Nudge: How Small Changes Can Significantly Influence People’s Choices

  A nudge is a simple aspect of people’s decision-making environment that alters their behavior in a predictable way, without forbidding any options or significantly changing their incentives. For example, if a school wants to reduce the amount of soda that students drink, then placing water bottles instead of soda cans near the register in …

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The Bandwagon Effect: Why People Tend to Follow the Crowd

  The bandwagon effect is a cognitive bias that causes people to think or act a certain way if they believe that others are doing the same. For example, the bandwagon effect can cause someone to adopt a certain political ideology, because they see that other people in their social circle have adopted the same …

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The Familiarity Backfire Effect: Why Debunking a Myth Can Make People Believe It

  The familiarity backfire effect is a cognitive bias that causes people to remember misinformation better, and to remember it as being true, after they’re shown corrective information that’s supposed to debunk it, as a result of the increased exposure to the misinformation. For example, if someone is shown evidence that disproves a certain health-related …

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Start Here

If you’re new to the site, this page contains a few recommended articles that will help you get started. If you want to learn about mental performance: The confirmation bias The guide to debiasing Self-distancing If you want to learn about logical fallacies: Introduction to logical fallacies Strawman arguments Ad-hominem attacks If you want to …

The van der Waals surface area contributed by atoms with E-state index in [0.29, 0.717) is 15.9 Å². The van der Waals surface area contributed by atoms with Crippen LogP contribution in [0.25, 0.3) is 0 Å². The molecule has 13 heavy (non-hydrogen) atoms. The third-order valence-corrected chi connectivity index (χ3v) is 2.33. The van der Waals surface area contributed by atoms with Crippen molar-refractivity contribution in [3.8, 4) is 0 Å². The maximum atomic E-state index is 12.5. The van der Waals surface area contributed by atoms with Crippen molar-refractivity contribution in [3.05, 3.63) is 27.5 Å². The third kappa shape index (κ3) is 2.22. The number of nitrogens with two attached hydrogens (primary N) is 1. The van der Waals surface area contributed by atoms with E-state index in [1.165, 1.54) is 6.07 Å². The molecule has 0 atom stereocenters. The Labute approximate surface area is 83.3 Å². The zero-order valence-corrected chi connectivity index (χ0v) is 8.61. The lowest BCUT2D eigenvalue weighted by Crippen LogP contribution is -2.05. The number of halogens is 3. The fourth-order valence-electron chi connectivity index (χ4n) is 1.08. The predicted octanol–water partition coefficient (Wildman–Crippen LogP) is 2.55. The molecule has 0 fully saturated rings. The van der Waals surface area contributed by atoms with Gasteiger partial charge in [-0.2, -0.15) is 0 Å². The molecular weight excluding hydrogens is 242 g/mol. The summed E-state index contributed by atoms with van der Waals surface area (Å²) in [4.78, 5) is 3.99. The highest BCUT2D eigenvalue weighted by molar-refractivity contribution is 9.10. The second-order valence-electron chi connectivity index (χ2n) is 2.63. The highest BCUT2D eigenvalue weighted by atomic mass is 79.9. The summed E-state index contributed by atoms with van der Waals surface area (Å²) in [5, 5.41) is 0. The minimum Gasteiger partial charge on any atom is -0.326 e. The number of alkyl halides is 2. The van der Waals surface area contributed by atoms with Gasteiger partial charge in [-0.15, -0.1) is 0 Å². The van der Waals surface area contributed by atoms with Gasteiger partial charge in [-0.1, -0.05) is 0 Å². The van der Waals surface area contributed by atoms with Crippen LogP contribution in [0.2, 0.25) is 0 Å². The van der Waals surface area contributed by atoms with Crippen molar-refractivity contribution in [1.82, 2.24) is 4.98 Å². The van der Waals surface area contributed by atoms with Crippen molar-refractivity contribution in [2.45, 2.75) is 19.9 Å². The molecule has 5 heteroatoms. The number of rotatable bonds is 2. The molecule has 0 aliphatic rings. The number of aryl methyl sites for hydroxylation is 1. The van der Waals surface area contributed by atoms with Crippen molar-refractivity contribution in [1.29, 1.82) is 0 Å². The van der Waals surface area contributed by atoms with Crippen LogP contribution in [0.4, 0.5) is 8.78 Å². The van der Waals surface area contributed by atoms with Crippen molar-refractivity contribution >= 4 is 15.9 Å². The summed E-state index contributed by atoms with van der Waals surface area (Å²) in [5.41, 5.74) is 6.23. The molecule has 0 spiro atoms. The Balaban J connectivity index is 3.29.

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The Empathy Gap: Why People Fail to Understand Different Perspectives

  The empathy gap is a cognitive bias that causes people to struggle to understand mental states that are different from their present state, or to struggle to consider how such states affect people’s judgment and decision-making. Essentially, the empathy gap means that when people are in a certain mental state (e.g. happy or angry), …

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The Argument from Incredulity: What It Is and How to Respond to It

  The argument from incredulity is a logical fallacy that occurs when someone concludes that since they can’t believe something is true, then it must be false, and vice versa. For example, someone using the argument from incredulity might claim that since they don’t see how a certain scientific theory could be true, then it …

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How to Type Faster: The Complete Guide

  This article contains a comprehensive list of tips that will show you how to type faster, and how to stay healthy and comfortable while you’re doing it. The tips here cover everything from how to improve your typing technique, to how to set up your workspace, to how to decide whether you should change …

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The Gambler’s Fallacy: What It Is and How to Avoid It

  The gambler’s fallacy is the mistaken belief that if an event occurred more frequently than expected in the past then it’s less likely to occur in the future (and vice versa), in a situation where these occurrences are independent of one another. For example, the gambler’s fallacy can cause someone to mistakenly assume that if …

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